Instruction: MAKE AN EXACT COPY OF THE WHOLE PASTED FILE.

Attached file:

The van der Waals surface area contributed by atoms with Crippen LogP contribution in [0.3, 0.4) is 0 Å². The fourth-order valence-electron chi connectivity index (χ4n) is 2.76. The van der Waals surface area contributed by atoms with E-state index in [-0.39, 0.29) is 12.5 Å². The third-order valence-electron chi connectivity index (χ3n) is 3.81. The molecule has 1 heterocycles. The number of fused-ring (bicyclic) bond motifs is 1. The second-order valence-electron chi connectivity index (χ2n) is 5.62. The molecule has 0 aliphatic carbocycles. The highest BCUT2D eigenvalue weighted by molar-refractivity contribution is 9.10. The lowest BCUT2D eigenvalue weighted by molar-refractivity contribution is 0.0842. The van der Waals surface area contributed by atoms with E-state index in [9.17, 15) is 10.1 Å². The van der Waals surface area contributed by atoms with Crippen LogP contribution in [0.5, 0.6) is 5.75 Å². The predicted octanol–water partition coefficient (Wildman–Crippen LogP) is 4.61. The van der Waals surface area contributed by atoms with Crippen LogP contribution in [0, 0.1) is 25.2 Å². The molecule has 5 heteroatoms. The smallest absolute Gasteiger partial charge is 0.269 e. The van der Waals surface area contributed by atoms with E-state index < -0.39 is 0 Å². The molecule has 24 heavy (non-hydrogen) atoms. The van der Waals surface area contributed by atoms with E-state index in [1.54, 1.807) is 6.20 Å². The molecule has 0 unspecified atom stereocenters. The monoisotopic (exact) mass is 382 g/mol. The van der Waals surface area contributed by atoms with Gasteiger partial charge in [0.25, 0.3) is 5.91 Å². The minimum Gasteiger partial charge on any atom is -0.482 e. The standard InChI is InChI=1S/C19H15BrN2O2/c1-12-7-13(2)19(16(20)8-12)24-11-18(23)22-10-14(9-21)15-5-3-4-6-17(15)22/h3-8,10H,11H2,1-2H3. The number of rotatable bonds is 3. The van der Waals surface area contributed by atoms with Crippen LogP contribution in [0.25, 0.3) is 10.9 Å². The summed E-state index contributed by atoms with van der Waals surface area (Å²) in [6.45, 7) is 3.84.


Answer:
The van der Waals surface area contributed by atoms with Crippen LogP contribution in [0.3, 0.4) is 0 Å². The fourth-order valence-electron chi connectivity index (χ4n) is 2.76. The van der Waals surface area contributed by atoms with E-state index in [-0.39, 0.29) is 12.5 Å². The third-order valence-electron chi connectivity index (χ3n) is 3.81. The molecule has 1 heterocycles. The number of fused-ring (bicyclic) bond motifs is 1. The second-order valence-electron chi connectivity index (χ2n) is 5.62. The molecule has 0 aliphatic carbocycles. The highest BCUT2D eigenvalue weighted by molar-refractivity contribution is 9.10. The lowest BCUT2D eigenvalue weighted by molar-refractivity contribution is 0.0842. The van der Waals surface area contributed by atoms with E-state index in [9.17, 15) is 10.1 Å². The van der Waals surface area contributed by atoms with Crippen LogP contribution in [0.5, 0.6) is 5.75 Å². The predicted octanol–water partition coefficient (Wildman–Crippen LogP) is 4.61. The van der Waals surface area contributed by atoms with Crippen LogP contribution in [0, 0.1) is 25.2 Å². The molecule has 5 heteroatoms. The smallest absolute Gasteiger partial charge is 0.269 e. The van der Waals surface area contributed by atoms with E-state index < -0.39 is 0 Å². The molecule has 24 heavy (non-hydrogen) atoms. The van der Waals surface area contributed by atoms with E-state index in [1.54, 1.807) is 6.20 Å². The molecule has 0 unspecified atom stereocenters. The monoisotopic (exact) mass is 382 g/mol. The van der Waals surface area contributed by atoms with Gasteiger partial charge in [0.25, 0.3) is 5.91 Å². The minimum Gasteiger partial charge on any atom is -0.482 e. The standard InChI is InChI=1S/C19H15BrN2O2/c1-12-7-13(2)19(16(20)8-12)24-11-18(23)22-10-14(9-21)15-5-3-4-6-17(15)22/h3-8,10H,11H2,1-2H3. The number of rotatable bonds is 3. The van der Waals surface area contributed by atoms with Crippen LogP contribution in [0.25, 0.3) is 10.9 Å². The summed E-state index contributed by atoms with van der Waals surface area (Å²) in [6.45, 7) is 3.84.